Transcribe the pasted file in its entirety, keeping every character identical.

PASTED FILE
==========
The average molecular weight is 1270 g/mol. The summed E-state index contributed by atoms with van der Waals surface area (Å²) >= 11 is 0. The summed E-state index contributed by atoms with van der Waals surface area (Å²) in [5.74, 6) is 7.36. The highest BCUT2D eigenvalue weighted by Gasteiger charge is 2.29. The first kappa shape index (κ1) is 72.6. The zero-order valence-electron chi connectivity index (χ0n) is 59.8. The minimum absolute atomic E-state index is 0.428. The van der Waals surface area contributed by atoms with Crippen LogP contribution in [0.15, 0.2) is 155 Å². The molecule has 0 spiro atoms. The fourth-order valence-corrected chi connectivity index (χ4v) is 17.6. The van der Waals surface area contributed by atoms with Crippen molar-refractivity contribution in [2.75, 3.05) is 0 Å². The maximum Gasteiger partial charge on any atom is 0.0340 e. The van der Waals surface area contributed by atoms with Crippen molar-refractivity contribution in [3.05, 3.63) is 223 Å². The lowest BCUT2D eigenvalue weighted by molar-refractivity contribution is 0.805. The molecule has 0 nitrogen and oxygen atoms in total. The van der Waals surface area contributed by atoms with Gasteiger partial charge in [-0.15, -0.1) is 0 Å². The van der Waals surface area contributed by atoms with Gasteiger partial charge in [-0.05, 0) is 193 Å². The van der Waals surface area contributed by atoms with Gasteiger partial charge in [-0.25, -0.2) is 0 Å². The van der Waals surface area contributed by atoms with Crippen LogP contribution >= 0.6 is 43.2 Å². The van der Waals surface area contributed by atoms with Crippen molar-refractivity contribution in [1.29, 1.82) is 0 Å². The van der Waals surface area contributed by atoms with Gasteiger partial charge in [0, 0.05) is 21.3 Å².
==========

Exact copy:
The average molecular weight is 1270 g/mol. The summed E-state index contributed by atoms with van der Waals surface area (Å²) >= 11 is 0. The summed E-state index contributed by atoms with van der Waals surface area (Å²) in [5.74, 6) is 7.36. The highest BCUT2D eigenvalue weighted by Gasteiger charge is 2.29. The first kappa shape index (κ1) is 72.6. The zero-order valence-electron chi connectivity index (χ0n) is 59.8. The minimum absolute atomic E-state index is 0.428. The van der Waals surface area contributed by atoms with Crippen LogP contribution in [0.15, 0.2) is 155 Å². The molecule has 0 spiro atoms. The fourth-order valence-corrected chi connectivity index (χ4v) is 17.6. The van der Waals surface area contributed by atoms with Crippen molar-refractivity contribution in [2.75, 3.05) is 0 Å². The maximum Gasteiger partial charge on any atom is 0.0340 e. The van der Waals surface area contributed by atoms with Crippen molar-refractivity contribution in [3.05, 3.63) is 223 Å². The lowest BCUT2D eigenvalue weighted by molar-refractivity contribution is 0.805. The molecule has 0 nitrogen and oxygen atoms in total. The van der Waals surface area contributed by atoms with Gasteiger partial charge in [-0.15, -0.1) is 0 Å². The van der Waals surface area contributed by atoms with Gasteiger partial charge in [-0.05, 0) is 193 Å². The van der Waals surface area contributed by atoms with Gasteiger partial charge in [-0.25, -0.2) is 0 Å². The van der Waals surface area contributed by atoms with Crippen LogP contribution >= 0.6 is 43.2 Å². The van der Waals surface area contributed by atoms with Crippen molar-refractivity contribution in [1.29, 1.82) is 0 Å². The van der Waals surface area contributed by atoms with Gasteiger partial charge in [0, 0.05) is 21.3 Å².